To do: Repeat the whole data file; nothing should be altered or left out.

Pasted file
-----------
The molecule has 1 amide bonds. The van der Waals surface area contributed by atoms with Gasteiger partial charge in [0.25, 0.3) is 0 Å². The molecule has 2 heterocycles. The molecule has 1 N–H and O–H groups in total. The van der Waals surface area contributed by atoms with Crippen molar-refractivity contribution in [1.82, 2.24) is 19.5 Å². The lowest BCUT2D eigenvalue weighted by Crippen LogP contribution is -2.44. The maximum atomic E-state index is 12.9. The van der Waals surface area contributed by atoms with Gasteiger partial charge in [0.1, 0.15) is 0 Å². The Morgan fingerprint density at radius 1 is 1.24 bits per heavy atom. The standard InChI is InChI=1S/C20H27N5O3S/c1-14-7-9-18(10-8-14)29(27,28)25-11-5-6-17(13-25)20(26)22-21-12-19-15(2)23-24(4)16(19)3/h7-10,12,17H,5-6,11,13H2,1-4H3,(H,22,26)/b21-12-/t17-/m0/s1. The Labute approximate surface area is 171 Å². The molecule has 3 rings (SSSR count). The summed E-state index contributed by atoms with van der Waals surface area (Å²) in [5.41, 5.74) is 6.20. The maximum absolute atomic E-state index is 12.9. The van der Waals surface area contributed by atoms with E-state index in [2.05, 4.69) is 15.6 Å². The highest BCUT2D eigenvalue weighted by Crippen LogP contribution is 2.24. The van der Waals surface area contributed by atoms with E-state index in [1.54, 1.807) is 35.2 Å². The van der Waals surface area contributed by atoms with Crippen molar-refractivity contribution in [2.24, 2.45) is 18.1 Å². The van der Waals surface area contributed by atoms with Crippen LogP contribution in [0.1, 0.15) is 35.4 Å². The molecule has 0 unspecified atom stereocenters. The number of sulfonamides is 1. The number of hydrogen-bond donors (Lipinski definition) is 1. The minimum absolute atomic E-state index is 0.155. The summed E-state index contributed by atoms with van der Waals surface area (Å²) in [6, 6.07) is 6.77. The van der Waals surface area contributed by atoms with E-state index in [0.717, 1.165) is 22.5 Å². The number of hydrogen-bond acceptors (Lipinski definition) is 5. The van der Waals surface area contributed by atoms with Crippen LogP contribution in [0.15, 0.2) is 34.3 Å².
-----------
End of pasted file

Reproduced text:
The molecule has 1 amide bonds. The van der Waals surface area contributed by atoms with Gasteiger partial charge in [0.25, 0.3) is 0 Å². The molecule has 2 heterocycles. The molecule has 1 N–H and O–H groups in total. The van der Waals surface area contributed by atoms with Crippen molar-refractivity contribution in [1.82, 2.24) is 19.5 Å². The lowest BCUT2D eigenvalue weighted by Crippen LogP contribution is -2.44. The maximum atomic E-state index is 12.9. The van der Waals surface area contributed by atoms with Gasteiger partial charge in [0.1, 0.15) is 0 Å². The Morgan fingerprint density at radius 1 is 1.24 bits per heavy atom. The standard InChI is InChI=1S/C20H27N5O3S/c1-14-7-9-18(10-8-14)29(27,28)25-11-5-6-17(13-25)20(26)22-21-12-19-15(2)23-24(4)16(19)3/h7-10,12,17H,5-6,11,13H2,1-4H3,(H,22,26)/b21-12-/t17-/m0/s1. The Labute approximate surface area is 171 Å². The molecule has 3 rings (SSSR count). The summed E-state index contributed by atoms with van der Waals surface area (Å²) in [5.41, 5.74) is 6.20. The maximum absolute atomic E-state index is 12.9. The van der Waals surface area contributed by atoms with E-state index in [2.05, 4.69) is 15.6 Å². The highest BCUT2D eigenvalue weighted by Crippen LogP contribution is 2.24. The van der Waals surface area contributed by atoms with E-state index in [1.54, 1.807) is 35.2 Å². The van der Waals surface area contributed by atoms with Crippen molar-refractivity contribution in [2.24, 2.45) is 18.1 Å². The van der Waals surface area contributed by atoms with Crippen LogP contribution in [0.1, 0.15) is 35.4 Å². The molecule has 0 unspecified atom stereocenters. The number of sulfonamides is 1. The number of hydrogen-bond donors (Lipinski definition) is 1. The minimum absolute atomic E-state index is 0.155. The summed E-state index contributed by atoms with van der Waals surface area (Å²) in [6, 6.07) is 6.77. The van der Waals surface area contributed by atoms with E-state index in [0.717, 1.165) is 22.5 Å². The number of hydrogen-bond acceptors (Lipinski definition) is 5. The van der Waals surface area contributed by atoms with Crippen LogP contribution in [0.15, 0.2) is 34.3 Å².